To feel poorly: Of health and illness vocabulary
“To feel poorly” means to feel a bit ill. “To feel really poorly” means to feel really sick.
To make an appointment
“An appointment” is a fixed schedule of meeting somebody. “An appointment with your doctor” means that you have a fixed schedule of visiting your doctor.
What is the verb that we use we appointment? Make
“To make an appointment” means to call your doctor’s office and ask for an appointment.
To call in sick
“To call in sick” or “to phone in sick” means to call your work and say that you cannot come because you are unwell and under the weather.
Talking about health problems: Jack’s text
Now, let’s talk to my third friend, Jack.
Well, I’m a bit off-color today! A few days ago I had a heavy cold, but now I think I’ve gone over the worst! I think I’ve gone down with the flu, but I’m on the mend now!
Let’s have another look at what Jack said to learn some health problems vocabulary and phrases.
To be a bit off-color: Of health problems vocabulary
“To be a bit off-color” means to have pale skin, because you are sick.
To have a heavy cold: Of health and illness vocabulary
“To have a cold” means to be sick. “To have a heavy cold” means to be seriously sick. So, you have 3 ways to say that you are sick
- To have a cold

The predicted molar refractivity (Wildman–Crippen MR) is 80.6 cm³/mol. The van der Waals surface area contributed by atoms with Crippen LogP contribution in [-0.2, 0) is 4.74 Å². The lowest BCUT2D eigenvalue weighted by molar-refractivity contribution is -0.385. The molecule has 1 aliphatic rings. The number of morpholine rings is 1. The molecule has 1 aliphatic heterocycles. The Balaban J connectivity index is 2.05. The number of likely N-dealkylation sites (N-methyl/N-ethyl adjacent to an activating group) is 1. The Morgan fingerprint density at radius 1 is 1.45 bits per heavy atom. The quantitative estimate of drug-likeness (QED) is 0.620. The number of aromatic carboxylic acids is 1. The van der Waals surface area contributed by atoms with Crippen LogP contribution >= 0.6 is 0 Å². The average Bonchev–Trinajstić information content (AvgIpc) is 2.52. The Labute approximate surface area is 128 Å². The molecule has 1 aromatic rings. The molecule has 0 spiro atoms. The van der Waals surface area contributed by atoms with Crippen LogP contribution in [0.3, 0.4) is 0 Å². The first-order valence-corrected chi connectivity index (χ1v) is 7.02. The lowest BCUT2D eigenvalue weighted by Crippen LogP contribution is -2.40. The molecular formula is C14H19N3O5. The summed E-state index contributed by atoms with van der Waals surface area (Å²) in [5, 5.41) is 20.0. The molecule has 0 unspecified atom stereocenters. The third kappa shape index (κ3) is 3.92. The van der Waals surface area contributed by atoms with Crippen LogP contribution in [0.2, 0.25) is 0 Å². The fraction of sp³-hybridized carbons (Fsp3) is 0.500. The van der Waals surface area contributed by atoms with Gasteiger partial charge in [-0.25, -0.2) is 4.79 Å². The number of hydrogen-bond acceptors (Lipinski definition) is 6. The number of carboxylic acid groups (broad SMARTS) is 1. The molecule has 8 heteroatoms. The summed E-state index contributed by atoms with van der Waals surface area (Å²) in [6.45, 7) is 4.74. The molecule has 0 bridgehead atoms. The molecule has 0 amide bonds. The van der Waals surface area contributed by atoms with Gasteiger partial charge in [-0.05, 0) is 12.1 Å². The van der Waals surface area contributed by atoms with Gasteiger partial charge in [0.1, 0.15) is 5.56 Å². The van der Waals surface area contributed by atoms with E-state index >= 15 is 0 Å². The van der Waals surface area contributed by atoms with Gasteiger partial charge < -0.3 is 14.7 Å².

- To have a heavy cold
- To catch a cold
To go over the worst: Of sickness vocabulary
“To go over the worst” means to go through the most painful and most serious stage of illness. For example:
Last night I was really sick, but today I’m better. So, I think I’ve gone over the worst. (I have passed the most serious and the most painful stage of the sickness.)
To go down with an illness
“To go down with an illness” is another way of saying that you are sick.
To be on the mend
“To be on the mend” means to be getting better and better, to be recovering from an illness.
Watch this short video
In this lesson, you learned new health and sickness vocabulary. As you know, one of the most important ways to be able to speak fluently like native speakers is to have a wide range of vocabulary. Also, it’s so important to learn about ways to improve English grammar. Our online English course is a great online class that covers English language skills. By taking this course, you will definitely take your English to the next level! Take this course and enjoy learning English.
If you are going to get a great score in the IELTS exam, our online IELTS course is perfect for you. Take this course and get ready for this exam with the help of teacher Maddy.
Let’s review the words and phrases that we learned.
✅ To get sick / ill
✅ To become sick / ill
✅To have aches and pains → to have minor and not really serious illnesses and pains in your body
✅ From time to time → sometimes
✅To be at death’s door → to be really sick that you feel you are dying
✅ To feel out of sorts → to feel a bit unwell
✅ A runny nose → a symptom of illness
✅ A sore throat → a symptom of illness
✅ To catch a cold → to get a cold
✅To be as sick as a dog → to be really sick
✅To be under the weather / to feel poorly → to be a little bit unwell
✅ To be off-color → to be a bit unwell
✅ Exacerbate → to get worse
✅ To make an appointment → have a fixed schedule with a doctor
✅ To call / phone in sick → to call work and say you can’t come because you are sick
✅ To go over the worst → to pass the most painful and serious stage of illness
✅ To be on the mend → to get better and better
✅ To go down with (illness) → to get (illness)